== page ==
How We Do It

The evolution and future of human reproduction

Breast is Best for Growing Brains

Babies’ brains develop better with breast-feeding.

Reports of deficient brain development in bottle-fed infants began in the 1970s. A landmark 1978 paper by medical researcher Bryan Rodgers assessed a 1946 birth cohort of children monitored by the National Survey of Health and Development (UK). Rodgers conducted attainment tests with 2,000 cohort children when 8-15 years old. After controlling for family background, children entirely bottle-fed in infancy scored lower than breast-fed children. Differences were small but statistically significant. Many subsequent studies reported similar small differences, with bottle-fed children showing lower average scores on intelligence tests and a higher incidence of learning deficits.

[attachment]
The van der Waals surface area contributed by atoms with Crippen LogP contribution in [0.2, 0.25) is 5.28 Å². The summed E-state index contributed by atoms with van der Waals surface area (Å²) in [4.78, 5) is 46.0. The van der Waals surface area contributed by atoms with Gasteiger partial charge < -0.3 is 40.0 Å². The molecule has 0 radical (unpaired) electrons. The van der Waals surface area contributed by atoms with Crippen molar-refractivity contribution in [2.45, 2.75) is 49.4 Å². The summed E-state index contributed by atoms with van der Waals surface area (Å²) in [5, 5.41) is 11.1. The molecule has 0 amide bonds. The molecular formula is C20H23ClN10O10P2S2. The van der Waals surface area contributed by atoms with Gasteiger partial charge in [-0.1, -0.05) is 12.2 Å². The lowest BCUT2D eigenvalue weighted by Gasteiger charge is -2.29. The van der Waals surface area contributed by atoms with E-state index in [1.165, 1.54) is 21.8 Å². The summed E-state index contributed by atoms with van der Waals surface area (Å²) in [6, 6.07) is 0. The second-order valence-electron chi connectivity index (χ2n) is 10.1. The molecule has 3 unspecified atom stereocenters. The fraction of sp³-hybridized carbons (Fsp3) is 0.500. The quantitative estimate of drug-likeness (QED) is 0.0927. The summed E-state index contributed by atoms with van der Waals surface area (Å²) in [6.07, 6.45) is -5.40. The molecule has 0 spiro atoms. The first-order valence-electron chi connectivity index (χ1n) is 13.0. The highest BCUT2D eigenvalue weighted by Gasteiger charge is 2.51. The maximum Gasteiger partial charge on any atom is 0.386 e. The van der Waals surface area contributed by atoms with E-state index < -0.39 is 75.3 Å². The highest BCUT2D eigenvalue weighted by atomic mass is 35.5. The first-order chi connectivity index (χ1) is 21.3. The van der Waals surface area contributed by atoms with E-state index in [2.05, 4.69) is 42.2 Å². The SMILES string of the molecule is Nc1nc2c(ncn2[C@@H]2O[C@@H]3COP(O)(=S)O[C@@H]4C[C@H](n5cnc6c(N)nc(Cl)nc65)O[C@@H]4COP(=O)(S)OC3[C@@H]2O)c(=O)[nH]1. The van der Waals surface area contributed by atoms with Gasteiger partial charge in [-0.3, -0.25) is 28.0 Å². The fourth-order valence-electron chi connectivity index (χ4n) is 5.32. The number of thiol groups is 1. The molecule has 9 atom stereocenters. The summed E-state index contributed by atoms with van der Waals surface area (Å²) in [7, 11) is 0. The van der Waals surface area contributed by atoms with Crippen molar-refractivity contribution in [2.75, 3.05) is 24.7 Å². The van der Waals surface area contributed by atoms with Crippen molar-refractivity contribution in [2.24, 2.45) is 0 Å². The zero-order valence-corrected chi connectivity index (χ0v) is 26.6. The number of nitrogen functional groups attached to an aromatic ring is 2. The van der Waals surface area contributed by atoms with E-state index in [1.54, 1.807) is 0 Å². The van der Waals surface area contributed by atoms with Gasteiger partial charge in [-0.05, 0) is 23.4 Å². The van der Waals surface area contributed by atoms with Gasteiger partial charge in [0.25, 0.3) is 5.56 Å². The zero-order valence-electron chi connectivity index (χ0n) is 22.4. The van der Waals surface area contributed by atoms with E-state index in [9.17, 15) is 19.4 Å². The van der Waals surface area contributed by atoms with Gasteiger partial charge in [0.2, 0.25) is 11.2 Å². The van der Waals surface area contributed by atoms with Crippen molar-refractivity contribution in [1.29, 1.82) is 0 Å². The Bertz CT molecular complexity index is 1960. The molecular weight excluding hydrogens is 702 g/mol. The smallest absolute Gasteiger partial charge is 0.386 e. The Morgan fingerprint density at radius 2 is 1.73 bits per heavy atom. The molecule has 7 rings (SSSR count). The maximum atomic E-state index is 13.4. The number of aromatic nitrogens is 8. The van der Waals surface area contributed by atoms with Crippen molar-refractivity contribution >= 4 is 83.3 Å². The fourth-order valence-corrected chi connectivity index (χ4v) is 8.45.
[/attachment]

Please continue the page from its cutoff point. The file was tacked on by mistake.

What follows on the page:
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Survey evidence is admittedly circumstantial. Reports that breast-feeding enhances a baby’s mental development are hamstrung by confounding factors. Correlation does not necessarily indicate causation (see my July 12, 2013 post: The Stork-and-Baby Trap). For instance, economic circumstances influence mental development. On average, babies of well-off women perform better on mental tests than babies in lower-income households. But surveys also show that affluent women are more likely to breast-feed. So breast-feeding might be associated with results of mental tests even without a causal link.